I also felt responsible.

Olive was unnaturally premature, she was induced because of my pre-eclampsia. I didn't blame myself for having high blood pressure but I did wonder whether I should have resisted being induced for a few more days rather than passively agreeing to it. Maybe one more week in the womb wouldn't have done me any harm but would have been enough to let her heart develop properly.

Since the diagnosis and our appointment with the specialist this week I've tried to put the problem to the back of my mind. It hasn't been hard. All my mother's intuition has told me Olive is doing well. After an initial falter, with jaundice and failing to gain weight, she has been piling on the ounces. She has been sleeping, gurgling, getting increasingly responsive and, most importantly, not turning blue or struggling to draw breath.

On Tuesday the specialist saw her. She still has a hole but it is tiny and, apparently, not affecting her adversely. The consultant told us that to all intents and purposes her heart is normal. She will have a follow up appointment to check how things are going. But not for two years, which indicates a distinct lack of urgency which is reassuring.

Obviously a hole in the heart can have a variety of implications, but if your newborn has just been diagnoised with one don't dispair. As we left the appointment on Wednesday the consultant was at pains to reassure us that Olive's heart is normal. I can take that.

********

In other news I've written about my first seven weeks as a mother here. And as a special bonus feature you get to see a picture of me with a tit out, all done in the best possible taste...



Tuesday, 1 October 2013

Be Careful What You Wish For


We all know the myth of King Midas. The dude who had one wish; to be able to turn everything he touched into gold, it was only when he wanted to tuck into a nice sandwich and give his daughter a cuddle he saw the error of his ways.

Fairytales from across the world warn us against our wishes coming true.

When I was younger I fervently wanted a dog.

My Christmas wish-list would look like this:
A dog
A set of pens
A dog
A pair of pixie boots (well, it was the 80s)
A dog
Did I mention I wanted a dog?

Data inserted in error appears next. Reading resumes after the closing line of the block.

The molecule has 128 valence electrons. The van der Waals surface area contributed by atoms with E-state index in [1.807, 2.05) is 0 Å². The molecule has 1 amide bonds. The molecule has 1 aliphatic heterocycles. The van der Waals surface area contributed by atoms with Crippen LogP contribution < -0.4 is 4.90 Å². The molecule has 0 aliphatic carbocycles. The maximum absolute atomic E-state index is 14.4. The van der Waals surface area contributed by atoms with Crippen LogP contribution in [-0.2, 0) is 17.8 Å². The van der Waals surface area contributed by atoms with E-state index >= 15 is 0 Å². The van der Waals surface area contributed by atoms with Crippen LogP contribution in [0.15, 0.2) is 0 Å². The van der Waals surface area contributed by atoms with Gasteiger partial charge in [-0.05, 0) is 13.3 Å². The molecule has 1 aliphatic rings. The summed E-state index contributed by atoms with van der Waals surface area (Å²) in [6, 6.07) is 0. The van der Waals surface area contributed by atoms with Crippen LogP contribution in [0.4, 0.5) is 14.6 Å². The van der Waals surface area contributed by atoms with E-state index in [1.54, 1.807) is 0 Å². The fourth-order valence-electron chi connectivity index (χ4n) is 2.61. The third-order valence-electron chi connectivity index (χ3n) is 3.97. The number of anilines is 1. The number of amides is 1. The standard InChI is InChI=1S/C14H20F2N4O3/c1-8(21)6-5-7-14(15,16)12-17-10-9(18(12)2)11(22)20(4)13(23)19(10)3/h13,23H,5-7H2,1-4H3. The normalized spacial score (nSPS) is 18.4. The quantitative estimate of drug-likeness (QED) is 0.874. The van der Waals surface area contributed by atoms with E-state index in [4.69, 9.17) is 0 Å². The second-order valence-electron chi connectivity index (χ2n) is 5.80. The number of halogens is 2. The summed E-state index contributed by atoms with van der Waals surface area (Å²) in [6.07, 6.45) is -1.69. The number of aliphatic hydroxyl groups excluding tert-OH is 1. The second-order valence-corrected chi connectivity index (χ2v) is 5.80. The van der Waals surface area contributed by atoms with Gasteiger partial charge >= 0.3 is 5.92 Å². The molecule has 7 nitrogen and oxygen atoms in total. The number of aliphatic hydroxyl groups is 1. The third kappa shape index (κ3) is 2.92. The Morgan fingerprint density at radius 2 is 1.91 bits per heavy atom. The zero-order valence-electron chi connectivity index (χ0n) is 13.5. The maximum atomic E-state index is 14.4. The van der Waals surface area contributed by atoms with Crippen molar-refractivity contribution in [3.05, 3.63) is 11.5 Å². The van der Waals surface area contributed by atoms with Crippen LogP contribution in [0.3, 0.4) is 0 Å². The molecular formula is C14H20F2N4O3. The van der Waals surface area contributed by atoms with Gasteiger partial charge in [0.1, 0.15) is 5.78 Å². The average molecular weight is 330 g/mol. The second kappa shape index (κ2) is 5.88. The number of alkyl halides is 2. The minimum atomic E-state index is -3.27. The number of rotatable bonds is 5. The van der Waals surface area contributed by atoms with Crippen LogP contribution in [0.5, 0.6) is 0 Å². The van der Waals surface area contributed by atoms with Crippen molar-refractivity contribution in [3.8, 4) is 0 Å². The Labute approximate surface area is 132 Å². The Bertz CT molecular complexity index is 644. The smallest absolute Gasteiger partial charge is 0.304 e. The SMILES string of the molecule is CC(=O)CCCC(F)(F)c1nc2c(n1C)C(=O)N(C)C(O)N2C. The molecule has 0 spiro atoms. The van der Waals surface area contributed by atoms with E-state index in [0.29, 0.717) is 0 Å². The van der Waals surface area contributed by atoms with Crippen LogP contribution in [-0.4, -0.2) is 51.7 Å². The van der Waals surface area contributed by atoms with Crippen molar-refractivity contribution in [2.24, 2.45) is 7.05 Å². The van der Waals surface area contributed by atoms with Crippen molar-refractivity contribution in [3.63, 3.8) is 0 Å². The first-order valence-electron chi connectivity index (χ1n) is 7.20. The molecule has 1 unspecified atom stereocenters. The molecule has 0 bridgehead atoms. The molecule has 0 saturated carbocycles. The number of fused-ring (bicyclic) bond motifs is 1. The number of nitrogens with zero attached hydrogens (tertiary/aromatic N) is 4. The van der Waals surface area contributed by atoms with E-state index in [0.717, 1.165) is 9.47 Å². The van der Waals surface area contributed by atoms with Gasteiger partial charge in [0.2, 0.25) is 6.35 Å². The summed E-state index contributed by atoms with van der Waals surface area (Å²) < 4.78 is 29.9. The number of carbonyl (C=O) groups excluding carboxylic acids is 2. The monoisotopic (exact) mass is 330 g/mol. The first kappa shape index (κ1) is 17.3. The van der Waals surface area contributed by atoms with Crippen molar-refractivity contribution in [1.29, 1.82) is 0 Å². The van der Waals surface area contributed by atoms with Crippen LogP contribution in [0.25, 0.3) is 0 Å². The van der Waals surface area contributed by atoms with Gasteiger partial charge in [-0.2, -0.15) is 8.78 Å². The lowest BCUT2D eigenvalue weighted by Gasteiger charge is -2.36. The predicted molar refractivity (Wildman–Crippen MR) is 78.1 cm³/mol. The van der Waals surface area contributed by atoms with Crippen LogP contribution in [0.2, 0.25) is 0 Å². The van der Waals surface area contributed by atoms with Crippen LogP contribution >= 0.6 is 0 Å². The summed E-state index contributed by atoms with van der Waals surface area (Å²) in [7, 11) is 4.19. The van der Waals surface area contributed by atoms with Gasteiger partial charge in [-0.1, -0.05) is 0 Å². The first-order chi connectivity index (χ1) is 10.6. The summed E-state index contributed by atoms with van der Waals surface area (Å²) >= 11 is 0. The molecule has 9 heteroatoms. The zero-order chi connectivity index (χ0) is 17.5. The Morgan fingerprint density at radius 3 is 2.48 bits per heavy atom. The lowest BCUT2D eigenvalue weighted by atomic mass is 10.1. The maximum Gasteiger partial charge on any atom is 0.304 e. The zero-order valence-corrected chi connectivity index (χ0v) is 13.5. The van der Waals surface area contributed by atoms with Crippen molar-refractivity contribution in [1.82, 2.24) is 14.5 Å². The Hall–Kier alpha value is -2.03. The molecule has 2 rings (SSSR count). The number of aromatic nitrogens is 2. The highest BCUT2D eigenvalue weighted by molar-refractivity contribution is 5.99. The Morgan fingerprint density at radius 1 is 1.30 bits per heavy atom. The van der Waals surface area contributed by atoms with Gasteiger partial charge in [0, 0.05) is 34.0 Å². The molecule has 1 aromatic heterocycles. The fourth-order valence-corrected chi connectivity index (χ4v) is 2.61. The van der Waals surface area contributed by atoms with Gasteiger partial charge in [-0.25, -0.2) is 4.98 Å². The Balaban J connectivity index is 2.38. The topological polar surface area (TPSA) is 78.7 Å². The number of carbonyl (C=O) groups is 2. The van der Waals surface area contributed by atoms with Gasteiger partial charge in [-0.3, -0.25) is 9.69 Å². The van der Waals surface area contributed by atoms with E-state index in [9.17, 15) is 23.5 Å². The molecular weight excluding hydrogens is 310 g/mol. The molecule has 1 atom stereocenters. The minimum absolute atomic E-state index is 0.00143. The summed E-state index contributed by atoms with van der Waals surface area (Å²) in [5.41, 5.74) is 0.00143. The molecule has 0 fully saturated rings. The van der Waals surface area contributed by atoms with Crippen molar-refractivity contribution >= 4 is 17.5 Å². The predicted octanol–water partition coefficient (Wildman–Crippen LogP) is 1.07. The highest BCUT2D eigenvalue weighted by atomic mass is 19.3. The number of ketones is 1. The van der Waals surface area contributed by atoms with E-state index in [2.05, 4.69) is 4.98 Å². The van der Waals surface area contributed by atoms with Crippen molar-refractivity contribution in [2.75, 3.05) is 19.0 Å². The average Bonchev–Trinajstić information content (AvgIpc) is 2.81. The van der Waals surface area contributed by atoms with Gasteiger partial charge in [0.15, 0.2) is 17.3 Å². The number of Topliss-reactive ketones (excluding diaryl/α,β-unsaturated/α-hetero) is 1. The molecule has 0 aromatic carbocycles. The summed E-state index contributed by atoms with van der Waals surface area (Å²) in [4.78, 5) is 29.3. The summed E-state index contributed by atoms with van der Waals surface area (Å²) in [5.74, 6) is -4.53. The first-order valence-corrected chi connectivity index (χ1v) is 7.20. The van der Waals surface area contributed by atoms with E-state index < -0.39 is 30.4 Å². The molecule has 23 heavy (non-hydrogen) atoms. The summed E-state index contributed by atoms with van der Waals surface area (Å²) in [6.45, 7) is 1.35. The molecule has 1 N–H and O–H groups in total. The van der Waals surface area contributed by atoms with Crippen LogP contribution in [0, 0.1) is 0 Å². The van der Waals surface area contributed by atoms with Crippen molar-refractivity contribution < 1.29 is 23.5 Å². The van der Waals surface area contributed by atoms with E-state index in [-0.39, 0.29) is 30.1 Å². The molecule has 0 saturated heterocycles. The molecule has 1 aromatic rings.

When I was 13 my Grandpa gave me a puppy. The deal was he'd live with me during school holidays and my Grandad (who lived just two miles away) during the term time.

I absolutely adored that dog.

But, I wasn't a very good owner. I was rubbish at getting out of bed in the morning to take him for walks. I got bored trying to train him when he didn't pick up on my meaning straight away and I gave him a fucking ridiculous name (Buffle).

There is always a worry when you want something as much as a child that you are willing to spend years having medical treatment, spending your life savings on IVF and subjecting yourself to every speculum going that, when you finally achieve motherhood, you realise it isn't as wonderful as you imagined.

I'd worry, when pregnant, that I just might not be very good at it. That I might not enjoy it as much as my rose-tinted views of motherhood would have me believe.

Eight weeks in and I love every minute of it.

For anyone else wondering if all the treatment, injections and anguish is worth it. From this sample-size of one I can say it is.

Yes, there are moments in the early hours of the morning when she needs a feed that I have to drag myself into consciousness and wish that she'd lull herself back into sleep. But I find myself wanting to get up in the night more often than not. For a start if I haven't fed her for four hours not only do I find my boobs are aching, dying for a bit of milk release but also, I've missed her. She might be sleeping next to me in a moses basket but I've missed the physical contact and I am happy to scoop her up into a cuddle.

(And yes, I appreciate that I am lucky that she does, at 8 weeks, regularly sleep in four hour blocks. Which might be making the parenting easier than for some.)

And whilst motherhood is relentless - there is no clocking off at 5pm - it is also less pressured than many jobs I've done. It might take three days to answer a text message, but people understand this and I don't get hounded by emails chasing emails.

In short, I have absolutely no regrets in my wish. I am happier than I have been for years.

I also love the her name even more since I noticed Olive is an anagram of 'I love'.

(I'm glossing over the other anagram 'O, evil!' here.)

(I also have dog, and I'm a much better owner now. But he still has a fucking stupid name - Moon).